Professor Richard T Watson of the Terry College of Business at the University of Georgia, USA, is one of a number of researchers examining information systems who have noticed an intriguing anomaly – an increase in data, such as a stream of ratings, can actually reduce the quality of information. Working with colleague Professor Amrit Tiwana, and collaborators Professor Kirk Plangger of King’s Business School in London, and Professor Leyland Pitt of the Simon Fraser University in Vancouver, Watson has focused on how online publicly available ratings can compact around a high-scoring mean. The result of the reduced variation is that it hinders the ability to make an accurate decision. The researchers have given this phenomenon a name – information compression – and they provide some highly relevant examples of its negative social consequences. They theorise on its causes and effects.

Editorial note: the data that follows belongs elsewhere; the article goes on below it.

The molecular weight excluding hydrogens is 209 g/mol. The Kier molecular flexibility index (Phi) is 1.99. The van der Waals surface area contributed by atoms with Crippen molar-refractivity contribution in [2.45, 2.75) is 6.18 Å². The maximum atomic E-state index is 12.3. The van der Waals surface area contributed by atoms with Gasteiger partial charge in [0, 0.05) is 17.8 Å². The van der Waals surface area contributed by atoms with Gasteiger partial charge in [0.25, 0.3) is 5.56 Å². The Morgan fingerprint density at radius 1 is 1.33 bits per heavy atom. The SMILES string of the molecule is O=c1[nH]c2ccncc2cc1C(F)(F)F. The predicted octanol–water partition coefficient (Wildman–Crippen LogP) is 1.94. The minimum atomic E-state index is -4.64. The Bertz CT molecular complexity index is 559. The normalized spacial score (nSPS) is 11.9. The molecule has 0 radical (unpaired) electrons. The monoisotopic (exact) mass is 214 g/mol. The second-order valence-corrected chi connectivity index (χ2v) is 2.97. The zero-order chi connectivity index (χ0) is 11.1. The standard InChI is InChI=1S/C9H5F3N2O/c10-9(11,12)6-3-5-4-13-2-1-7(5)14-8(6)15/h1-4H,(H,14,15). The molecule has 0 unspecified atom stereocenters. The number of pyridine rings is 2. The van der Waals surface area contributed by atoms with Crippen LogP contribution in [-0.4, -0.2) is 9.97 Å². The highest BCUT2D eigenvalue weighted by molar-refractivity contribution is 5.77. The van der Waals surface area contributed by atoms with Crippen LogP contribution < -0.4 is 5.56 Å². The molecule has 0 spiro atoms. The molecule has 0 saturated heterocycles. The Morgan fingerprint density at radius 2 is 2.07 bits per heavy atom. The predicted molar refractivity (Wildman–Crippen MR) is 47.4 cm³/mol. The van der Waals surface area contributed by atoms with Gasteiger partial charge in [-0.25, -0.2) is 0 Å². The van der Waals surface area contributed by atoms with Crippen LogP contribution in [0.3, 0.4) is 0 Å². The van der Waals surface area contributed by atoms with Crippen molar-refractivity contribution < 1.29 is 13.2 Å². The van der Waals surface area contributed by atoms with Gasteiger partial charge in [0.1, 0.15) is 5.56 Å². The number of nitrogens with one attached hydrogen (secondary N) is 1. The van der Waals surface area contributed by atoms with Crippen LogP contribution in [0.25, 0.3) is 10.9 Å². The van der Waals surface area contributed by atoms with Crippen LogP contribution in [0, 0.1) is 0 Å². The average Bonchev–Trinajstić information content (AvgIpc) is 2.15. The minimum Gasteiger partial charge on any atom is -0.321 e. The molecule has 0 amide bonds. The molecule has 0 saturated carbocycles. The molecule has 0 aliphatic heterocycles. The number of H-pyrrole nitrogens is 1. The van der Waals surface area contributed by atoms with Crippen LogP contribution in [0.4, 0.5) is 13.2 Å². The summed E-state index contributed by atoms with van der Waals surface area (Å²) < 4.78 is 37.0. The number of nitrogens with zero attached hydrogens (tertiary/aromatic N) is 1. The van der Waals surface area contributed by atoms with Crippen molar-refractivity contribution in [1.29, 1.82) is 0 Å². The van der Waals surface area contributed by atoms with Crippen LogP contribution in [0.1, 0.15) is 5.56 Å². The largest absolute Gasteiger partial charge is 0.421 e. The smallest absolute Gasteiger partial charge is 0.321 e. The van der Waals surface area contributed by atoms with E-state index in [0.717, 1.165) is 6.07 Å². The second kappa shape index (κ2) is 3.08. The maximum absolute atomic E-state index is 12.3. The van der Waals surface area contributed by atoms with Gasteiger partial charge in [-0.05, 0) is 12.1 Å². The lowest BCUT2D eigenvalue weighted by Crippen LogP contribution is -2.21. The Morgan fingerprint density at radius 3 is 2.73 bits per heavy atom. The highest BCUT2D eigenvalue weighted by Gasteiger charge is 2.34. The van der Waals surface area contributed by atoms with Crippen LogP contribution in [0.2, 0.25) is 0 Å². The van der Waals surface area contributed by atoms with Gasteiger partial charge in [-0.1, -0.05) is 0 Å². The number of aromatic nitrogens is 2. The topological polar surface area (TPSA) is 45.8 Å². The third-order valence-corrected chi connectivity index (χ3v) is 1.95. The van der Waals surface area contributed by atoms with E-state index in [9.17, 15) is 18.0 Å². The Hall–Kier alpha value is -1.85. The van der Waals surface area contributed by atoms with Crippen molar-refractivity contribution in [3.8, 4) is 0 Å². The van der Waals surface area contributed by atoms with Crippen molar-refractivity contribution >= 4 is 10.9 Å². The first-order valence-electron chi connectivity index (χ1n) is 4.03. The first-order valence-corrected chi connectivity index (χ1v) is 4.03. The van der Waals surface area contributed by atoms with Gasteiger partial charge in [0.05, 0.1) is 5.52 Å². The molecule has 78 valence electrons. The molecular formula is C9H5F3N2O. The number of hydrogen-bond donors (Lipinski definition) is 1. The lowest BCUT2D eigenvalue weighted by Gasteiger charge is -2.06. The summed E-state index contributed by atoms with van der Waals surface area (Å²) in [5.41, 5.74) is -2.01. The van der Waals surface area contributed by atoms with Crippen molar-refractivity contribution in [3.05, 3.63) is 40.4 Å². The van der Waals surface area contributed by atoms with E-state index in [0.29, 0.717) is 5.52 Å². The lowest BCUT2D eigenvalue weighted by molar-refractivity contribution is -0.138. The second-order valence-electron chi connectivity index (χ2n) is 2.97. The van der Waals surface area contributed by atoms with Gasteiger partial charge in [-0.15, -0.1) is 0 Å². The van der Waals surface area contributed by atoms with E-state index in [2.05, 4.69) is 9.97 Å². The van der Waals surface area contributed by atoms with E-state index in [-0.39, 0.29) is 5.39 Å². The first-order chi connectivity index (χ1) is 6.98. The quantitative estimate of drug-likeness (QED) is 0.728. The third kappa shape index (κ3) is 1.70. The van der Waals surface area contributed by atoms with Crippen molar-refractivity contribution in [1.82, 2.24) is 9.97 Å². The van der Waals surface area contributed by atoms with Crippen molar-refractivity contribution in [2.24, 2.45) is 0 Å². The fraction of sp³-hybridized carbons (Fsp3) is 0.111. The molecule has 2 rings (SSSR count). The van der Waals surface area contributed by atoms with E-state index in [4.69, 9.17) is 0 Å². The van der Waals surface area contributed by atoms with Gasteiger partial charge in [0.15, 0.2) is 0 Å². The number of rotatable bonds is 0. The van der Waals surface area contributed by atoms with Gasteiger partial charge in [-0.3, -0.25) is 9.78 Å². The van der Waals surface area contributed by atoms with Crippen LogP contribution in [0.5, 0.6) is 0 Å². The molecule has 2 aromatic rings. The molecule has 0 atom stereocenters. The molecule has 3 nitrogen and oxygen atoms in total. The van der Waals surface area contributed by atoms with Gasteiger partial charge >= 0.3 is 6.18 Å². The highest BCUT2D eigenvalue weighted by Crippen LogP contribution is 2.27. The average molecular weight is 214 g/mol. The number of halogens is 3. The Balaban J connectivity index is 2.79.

Figure 1. The causes, consequences, and rectification of information compression.
Figure 2. A punctuated equilibrium view of the state changes of a medical judgment network.
Figure 3. Process dynamics of information compression. From: Watson, RT, et al (2022) Information Systems Research.

The fallout from information compression